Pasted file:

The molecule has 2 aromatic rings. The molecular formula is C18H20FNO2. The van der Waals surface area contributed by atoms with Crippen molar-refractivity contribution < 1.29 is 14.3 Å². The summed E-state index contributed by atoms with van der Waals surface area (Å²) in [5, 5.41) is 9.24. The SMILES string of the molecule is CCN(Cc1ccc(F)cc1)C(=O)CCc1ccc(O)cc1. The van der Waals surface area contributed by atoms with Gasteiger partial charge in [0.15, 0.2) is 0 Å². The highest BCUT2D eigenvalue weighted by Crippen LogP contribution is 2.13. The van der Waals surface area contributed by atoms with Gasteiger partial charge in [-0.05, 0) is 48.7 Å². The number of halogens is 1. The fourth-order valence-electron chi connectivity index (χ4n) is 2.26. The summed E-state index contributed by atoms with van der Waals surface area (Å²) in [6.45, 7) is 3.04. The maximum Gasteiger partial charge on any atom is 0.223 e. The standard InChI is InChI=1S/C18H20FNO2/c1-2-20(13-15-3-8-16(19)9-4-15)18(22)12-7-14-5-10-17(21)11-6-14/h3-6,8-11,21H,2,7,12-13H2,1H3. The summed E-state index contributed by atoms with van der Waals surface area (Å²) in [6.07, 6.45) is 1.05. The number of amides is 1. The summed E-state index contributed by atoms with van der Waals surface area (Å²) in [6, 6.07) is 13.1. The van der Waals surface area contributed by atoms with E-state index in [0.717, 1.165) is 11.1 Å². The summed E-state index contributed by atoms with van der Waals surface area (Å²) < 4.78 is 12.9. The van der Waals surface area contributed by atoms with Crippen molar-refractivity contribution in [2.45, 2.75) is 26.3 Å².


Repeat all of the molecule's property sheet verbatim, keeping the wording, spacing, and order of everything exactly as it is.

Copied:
The molecule has 2 aromatic rings. The molecular formula is C18H20FNO2. The van der Waals surface area contributed by atoms with Crippen molar-refractivity contribution < 1.29 is 14.3 Å². The summed E-state index contributed by atoms with van der Waals surface area (Å²) in [5, 5.41) is 9.24. The SMILES string of the molecule is CCN(Cc1ccc(F)cc1)C(=O)CCc1ccc(O)cc1. The van der Waals surface area contributed by atoms with Gasteiger partial charge in [0.15, 0.2) is 0 Å². The highest BCUT2D eigenvalue weighted by Crippen LogP contribution is 2.13. The van der Waals surface area contributed by atoms with Gasteiger partial charge in [-0.05, 0) is 48.7 Å². The number of halogens is 1. The fourth-order valence-electron chi connectivity index (χ4n) is 2.26. The summed E-state index contributed by atoms with van der Waals surface area (Å²) in [6.45, 7) is 3.04. The maximum Gasteiger partial charge on any atom is 0.223 e. The standard InChI is InChI=1S/C18H20FNO2/c1-2-20(13-15-3-8-16(19)9-4-15)18(22)12-7-14-5-10-17(21)11-6-14/h3-6,8-11,21H,2,7,12-13H2,1H3. The summed E-state index contributed by atoms with van der Waals surface area (Å²) in [6.07, 6.45) is 1.05. The number of amides is 1. The summed E-state index contributed by atoms with van der Waals surface area (Å²) in [6, 6.07) is 13.1. The van der Waals surface area contributed by atoms with E-state index in [0.717, 1.165) is 11.1 Å². The summed E-state index contributed by atoms with van der Waals surface area (Å²) < 4.78 is 12.9. The van der Waals surface area contributed by atoms with Crippen molar-refractivity contribution in [2.45, 2.75) is 26.3 Å².